A while ago, before I sat down to write this, I went out to the backyard to play fetch with Daisy, Tread Life’s editorial assistant and morale officer. Daisy’s version of fetch involves a lot of chewing the ball, and rolling around on it, and sniffing the spot where she rolled, so I bring my iPod along to fill the interludes between throws.

As I scrolled down the playlists I came to Van Morrison’s Astral Weeks, an album that got a lot of airplay during my time in Marin, and has since become for me a touchstone of those years. I clicked on the title track, and just as the guitar started strumming, a cool breeze out of the south swept over the backyard fence, bringing with it a whiff of what I could have sworn was salty air, with a hint of cool, damp fog, and before I knew it I was standing at the edge of a cliff overlooking a brick-red bridge, its towers framing a shining white city in the distance.

Ain't nothing but a stranger in this world
I'm nothing but a stranger in this world
I got a home on high in another land
So far away, so far away...


I hope you enjoy reading the Rider story as much as I enjoyed living it.


10 comments:

Jerry White said...

Jerry, that's some damn good writing. As a resident of the Bay Area and sometime rider on the SMR, I know exactly what you're talking about. Now excuse me while I quote some Tony Bennett. It just seems to fit.

I left my heart in San Francisco
High on a hill, it calls to me.
To be where little cable cars
Climb halfway to the stars!
The morning fog may chill the air
I don't care!
My love waits there in San Francisco
Above the blue and windy sea
When I come home to you, San Francisco,
Your golden sun will shine for me!

D. Brent Miller said...

Jerry, I enjoyed the Rider article also, but was more amused at the subtle content. You rode a Suzuki V-Strom, arguably one of the finest all round motorcycles, to a Harley Davidson model release party. Now that's making a great statement.

Brent
V-Strom DL650, the yellow one.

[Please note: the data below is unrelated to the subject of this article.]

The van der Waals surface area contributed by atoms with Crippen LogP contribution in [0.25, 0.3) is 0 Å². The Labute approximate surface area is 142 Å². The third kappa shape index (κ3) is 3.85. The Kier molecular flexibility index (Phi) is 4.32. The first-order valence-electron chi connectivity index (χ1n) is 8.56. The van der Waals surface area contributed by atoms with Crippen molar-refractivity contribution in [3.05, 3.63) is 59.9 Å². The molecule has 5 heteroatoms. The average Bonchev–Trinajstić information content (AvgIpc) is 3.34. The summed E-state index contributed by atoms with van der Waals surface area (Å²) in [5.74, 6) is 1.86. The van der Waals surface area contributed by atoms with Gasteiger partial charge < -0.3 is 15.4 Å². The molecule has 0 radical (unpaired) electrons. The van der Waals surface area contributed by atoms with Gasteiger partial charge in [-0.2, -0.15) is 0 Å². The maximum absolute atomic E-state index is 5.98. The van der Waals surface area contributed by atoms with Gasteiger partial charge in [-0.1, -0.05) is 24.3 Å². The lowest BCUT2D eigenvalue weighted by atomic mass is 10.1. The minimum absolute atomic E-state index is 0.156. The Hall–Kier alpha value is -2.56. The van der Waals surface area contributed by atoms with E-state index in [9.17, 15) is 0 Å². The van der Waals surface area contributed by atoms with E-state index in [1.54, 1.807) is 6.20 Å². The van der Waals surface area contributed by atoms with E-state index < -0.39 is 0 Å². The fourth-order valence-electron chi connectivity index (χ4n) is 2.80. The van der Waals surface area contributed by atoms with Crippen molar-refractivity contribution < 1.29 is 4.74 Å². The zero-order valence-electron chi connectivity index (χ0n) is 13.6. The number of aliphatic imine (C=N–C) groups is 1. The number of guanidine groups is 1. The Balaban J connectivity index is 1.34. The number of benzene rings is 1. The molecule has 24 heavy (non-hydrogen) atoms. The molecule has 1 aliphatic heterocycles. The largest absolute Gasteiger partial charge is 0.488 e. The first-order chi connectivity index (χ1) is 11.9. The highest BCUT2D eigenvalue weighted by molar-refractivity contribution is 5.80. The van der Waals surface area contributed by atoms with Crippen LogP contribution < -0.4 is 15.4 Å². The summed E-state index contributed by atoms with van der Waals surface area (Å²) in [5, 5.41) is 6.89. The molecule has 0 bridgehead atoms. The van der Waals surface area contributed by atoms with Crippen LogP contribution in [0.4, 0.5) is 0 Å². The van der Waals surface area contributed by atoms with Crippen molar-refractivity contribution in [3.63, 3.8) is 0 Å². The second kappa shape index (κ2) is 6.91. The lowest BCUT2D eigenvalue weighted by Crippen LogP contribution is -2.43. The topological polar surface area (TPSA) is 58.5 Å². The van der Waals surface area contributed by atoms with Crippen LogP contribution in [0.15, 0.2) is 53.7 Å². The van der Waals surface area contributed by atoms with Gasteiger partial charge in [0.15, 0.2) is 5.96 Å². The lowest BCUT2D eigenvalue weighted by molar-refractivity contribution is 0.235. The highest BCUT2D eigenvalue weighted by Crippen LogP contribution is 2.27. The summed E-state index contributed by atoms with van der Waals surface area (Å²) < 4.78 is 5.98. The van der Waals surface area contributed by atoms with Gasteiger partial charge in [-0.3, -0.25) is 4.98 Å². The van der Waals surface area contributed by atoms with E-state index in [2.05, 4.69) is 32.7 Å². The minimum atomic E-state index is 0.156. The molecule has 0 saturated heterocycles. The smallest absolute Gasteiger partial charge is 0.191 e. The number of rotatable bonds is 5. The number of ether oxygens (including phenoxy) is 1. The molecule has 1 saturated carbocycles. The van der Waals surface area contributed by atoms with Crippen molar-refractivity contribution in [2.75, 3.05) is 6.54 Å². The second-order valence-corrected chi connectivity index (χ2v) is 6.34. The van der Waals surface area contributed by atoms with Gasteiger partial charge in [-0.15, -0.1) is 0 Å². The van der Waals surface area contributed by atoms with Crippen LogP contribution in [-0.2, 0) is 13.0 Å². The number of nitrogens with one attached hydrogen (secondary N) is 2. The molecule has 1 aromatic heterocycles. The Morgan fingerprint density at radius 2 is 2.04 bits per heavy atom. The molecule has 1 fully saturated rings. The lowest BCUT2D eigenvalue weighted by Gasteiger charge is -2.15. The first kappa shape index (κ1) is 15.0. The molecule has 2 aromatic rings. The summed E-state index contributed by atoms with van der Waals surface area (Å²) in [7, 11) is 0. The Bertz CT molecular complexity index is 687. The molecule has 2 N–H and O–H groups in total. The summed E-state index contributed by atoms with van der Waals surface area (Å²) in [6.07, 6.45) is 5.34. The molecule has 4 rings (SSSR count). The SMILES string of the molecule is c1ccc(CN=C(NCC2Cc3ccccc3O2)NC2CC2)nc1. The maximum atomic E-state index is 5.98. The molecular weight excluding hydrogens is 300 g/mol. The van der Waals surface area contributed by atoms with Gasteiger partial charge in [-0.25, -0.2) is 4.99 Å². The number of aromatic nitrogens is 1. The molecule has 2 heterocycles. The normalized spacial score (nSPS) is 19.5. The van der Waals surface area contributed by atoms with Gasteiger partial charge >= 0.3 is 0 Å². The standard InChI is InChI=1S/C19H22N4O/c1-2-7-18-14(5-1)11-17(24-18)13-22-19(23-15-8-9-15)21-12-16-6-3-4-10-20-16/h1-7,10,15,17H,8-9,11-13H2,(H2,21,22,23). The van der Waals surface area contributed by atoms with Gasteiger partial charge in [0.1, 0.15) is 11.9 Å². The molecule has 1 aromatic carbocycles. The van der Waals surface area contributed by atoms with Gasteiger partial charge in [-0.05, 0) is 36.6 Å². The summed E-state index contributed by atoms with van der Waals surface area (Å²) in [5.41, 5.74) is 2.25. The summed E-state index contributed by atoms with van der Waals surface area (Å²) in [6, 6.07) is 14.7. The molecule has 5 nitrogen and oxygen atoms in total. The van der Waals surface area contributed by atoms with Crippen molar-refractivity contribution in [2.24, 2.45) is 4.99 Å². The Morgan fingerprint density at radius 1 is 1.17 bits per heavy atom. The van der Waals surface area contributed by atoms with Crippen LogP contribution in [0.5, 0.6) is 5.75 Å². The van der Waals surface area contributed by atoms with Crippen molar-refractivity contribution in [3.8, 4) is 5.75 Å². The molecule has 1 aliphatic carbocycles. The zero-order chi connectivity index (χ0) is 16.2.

Jerry Smith said...

I hadn't thought of it that way, but yes, I rode a bike there that, fully equipped, cost me about what the average Harley rider will spend making his bike as fast as...well, a 650 V-Strom.

Jerry White said...

Hey, didn't I just read this same story in Rider? ;-)

Jerry Smith said...

Not quite. Think of the Tread Life version as the behind-the-scenes featurette. Stay tuned for the blooper reel.

Matt Knowles said...

Your Rider article caught my attention because I started my motorcycle career 30 years ago (almost to the day I just realized) riding the roads around Alice's. But 9 years ago I moved to Ferndale, and that move was directly related to the Victorian your bike was parked in front of.

If you're ever down this way again, look me up and I'll show you some of the great roads that Rider hasn't written about yet. It does seem like they do love this area though, I think that's the 4th article in the last few years that mentioned Ferndale or the surrounding roads.

Jerry Smith said...

Matt, I remember the building, but I can't recall what it was. A B&B?

Matt said...

The Gingerbread Mansion and it is a B&B. It was the first commercial client I did a web site for, back in 1996.

misteruncledad said...

Article in RIDER was great, but maybe I'm biased, as you were writing about some of my favorite places in this messed-up, screwy, but-still-the-greatest-cycle-roads state that is California...insider tip on Alice's: stone bench out to the right, appropriately marked "Group W", is in honor of a biker--Gabe Peterson--whose story you can read about inside the restaurant...he was a founding member of the Polka Dots MC up in Sacramento (CA), rode Norton singles...last bike he had was a 2000 Ural, 'cause he could take his wife on rides with him...his unique signature is etched on the backside of the bench, and some of his loves--Dixieland jazz and cooking--are incorporated into the base of the bench...a fine and fitting memorial to a great man, but then my bias is showing again...Gabe was my dad!

Jerry Smith said...

Thanks for sharing this. Next time I'm down that way I'll park myself on Gabe's bench and thank all the guys like him who paved the way for the rest of us.